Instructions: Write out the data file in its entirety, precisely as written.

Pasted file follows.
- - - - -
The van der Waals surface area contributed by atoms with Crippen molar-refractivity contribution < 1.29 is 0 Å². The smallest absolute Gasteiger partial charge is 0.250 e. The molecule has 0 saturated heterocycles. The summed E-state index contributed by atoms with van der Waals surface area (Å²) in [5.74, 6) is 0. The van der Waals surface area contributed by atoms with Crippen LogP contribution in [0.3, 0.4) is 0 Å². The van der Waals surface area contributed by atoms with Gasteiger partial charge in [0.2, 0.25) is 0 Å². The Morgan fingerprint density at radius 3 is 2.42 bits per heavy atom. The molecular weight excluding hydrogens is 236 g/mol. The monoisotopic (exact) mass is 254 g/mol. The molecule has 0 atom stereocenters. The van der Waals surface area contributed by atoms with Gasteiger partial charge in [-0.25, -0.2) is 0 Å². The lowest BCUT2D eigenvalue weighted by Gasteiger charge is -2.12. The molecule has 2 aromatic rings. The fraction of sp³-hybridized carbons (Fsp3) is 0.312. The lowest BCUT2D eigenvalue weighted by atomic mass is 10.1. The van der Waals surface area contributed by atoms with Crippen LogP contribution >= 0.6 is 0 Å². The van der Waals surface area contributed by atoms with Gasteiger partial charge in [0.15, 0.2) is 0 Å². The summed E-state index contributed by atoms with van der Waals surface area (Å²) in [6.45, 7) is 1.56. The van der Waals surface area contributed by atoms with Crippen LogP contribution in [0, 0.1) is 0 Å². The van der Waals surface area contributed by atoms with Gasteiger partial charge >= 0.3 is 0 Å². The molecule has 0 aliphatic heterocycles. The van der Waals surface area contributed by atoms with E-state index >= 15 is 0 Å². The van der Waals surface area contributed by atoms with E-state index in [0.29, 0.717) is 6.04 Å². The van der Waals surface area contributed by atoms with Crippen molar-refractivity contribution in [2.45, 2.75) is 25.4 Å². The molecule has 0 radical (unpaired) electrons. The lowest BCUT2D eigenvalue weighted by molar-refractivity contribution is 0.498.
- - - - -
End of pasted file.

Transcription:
The van der Waals surface area contributed by atoms with Crippen molar-refractivity contribution < 1.29 is 0 Å². The smallest absolute Gasteiger partial charge is 0.250 e. The molecule has 0 saturated heterocycles. The summed E-state index contributed by atoms with van der Waals surface area (Å²) in [5.74, 6) is 0. The van der Waals surface area contributed by atoms with Crippen LogP contribution in [0.3, 0.4) is 0 Å². The van der Waals surface area contributed by atoms with Gasteiger partial charge in [0.2, 0.25) is 0 Å². The Morgan fingerprint density at radius 3 is 2.42 bits per heavy atom. The molecular weight excluding hydrogens is 236 g/mol. The monoisotopic (exact) mass is 254 g/mol. The molecule has 0 atom stereocenters. The van der Waals surface area contributed by atoms with Gasteiger partial charge in [-0.25, -0.2) is 0 Å². The lowest BCUT2D eigenvalue weighted by Gasteiger charge is -2.12. The molecule has 2 aromatic rings. The fraction of sp³-hybridized carbons (Fsp3) is 0.312. The lowest BCUT2D eigenvalue weighted by atomic mass is 10.1. The van der Waals surface area contributed by atoms with Crippen LogP contribution >= 0.6 is 0 Å². The van der Waals surface area contributed by atoms with Gasteiger partial charge in [0.15, 0.2) is 0 Å². The summed E-state index contributed by atoms with van der Waals surface area (Å²) in [6.45, 7) is 1.56. The van der Waals surface area contributed by atoms with Crippen LogP contribution in [0, 0.1) is 0 Å². The van der Waals surface area contributed by atoms with Gasteiger partial charge >= 0.3 is 0 Å². The molecule has 0 aliphatic heterocycles. The van der Waals surface area contributed by atoms with E-state index >= 15 is 0 Å². The van der Waals surface area contributed by atoms with E-state index in [0.29, 0.717) is 6.04 Å². The van der Waals surface area contributed by atoms with Crippen molar-refractivity contribution in [2.45, 2.75) is 25.4 Å². The molecule has 0 radical (unpaired) electrons. The lowest BCUT2D eigenvalue weighted by molar-refractivity contribution is 0.498.